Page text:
South Lincolnshire Clinical Commissioning Group currently spend £221,000 each year on all prescribed paracetamol and across the whole of Lincolnshire the amount is in excess of £1.2m.
Patients are being asked to reconsider whether they need to request paracetamol 500mg tablets on prescription for short-term conditions such as colds, flu, headaches and other aches and pains. Every home should have a medicines cabinet, adequately stocked with low cost generic treatments that can be used for the short-term relief of common conditions. A box of 16 paracetamol 500mg tablets can cost less than 30p from a supermarket, healthfood store or community pharmacy.
Many people are prescribed regular paracetamol up to a maximum of four times daily to reduce inflammation and provide pain relief for long-term conditions such as arthritis. This is entirely appropriate and it is not the intention to prevent those people from continuing to receive prescriptions for paracetamol on the NHS.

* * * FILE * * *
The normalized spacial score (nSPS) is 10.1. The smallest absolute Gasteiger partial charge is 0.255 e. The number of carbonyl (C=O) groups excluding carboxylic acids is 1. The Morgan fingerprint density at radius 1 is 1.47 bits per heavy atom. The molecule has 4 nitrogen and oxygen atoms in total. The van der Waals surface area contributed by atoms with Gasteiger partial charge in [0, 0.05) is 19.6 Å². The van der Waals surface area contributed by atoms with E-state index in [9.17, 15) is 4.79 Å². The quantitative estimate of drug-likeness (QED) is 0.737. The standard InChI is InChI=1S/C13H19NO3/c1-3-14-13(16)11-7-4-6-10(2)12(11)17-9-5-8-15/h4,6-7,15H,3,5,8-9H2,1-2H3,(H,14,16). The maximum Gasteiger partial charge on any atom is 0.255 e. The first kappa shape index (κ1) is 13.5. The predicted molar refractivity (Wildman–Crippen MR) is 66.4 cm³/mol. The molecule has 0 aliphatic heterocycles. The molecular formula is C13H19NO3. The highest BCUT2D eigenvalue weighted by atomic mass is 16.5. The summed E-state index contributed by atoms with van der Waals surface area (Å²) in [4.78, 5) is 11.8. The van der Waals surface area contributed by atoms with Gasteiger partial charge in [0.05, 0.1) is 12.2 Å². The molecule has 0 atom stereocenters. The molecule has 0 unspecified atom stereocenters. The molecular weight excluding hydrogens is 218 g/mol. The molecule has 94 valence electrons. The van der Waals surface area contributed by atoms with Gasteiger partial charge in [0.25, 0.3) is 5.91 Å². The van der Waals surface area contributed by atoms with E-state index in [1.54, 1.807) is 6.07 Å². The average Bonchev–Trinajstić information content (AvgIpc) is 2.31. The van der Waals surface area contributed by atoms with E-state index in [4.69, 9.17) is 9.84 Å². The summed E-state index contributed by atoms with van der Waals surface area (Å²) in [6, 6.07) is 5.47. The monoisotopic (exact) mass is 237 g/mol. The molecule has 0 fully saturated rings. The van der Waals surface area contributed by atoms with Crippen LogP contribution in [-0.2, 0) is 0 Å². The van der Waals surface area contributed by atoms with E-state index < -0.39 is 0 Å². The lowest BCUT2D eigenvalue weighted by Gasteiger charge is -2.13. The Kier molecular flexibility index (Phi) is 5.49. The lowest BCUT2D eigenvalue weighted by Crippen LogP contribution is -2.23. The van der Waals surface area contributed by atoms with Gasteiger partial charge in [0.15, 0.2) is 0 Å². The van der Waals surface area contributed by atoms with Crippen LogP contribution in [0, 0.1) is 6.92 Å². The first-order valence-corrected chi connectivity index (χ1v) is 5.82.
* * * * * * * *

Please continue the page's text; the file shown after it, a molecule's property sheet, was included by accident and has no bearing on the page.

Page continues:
Patients in South Lincolnshire are being asked not to expect paracetamol to be prescribed for short-term use for minor conditions.
Dr Kevin Hill, Chair of NHS South Lincolnshire CCG said:
“At a time when the NHS is facing huge financial pressures, providing small quantities of these painkillers on prescription is not an effective use of funds.
“Every time a doctor writes a prescription, the NHS incurs additional charges through dispensing and administrative fees – and if GP time is also included the cost rises even higher.
“These painkillers can be bought from a shop or pharmacy for far less than the price the NHS pays when providing them on prescription. For that reason, we’re asking people to make this choice.
“By doing so they will help us save money that we can then invest elsewhere – to ensure money is spent locally providing care for the patients in South Lincolnshire.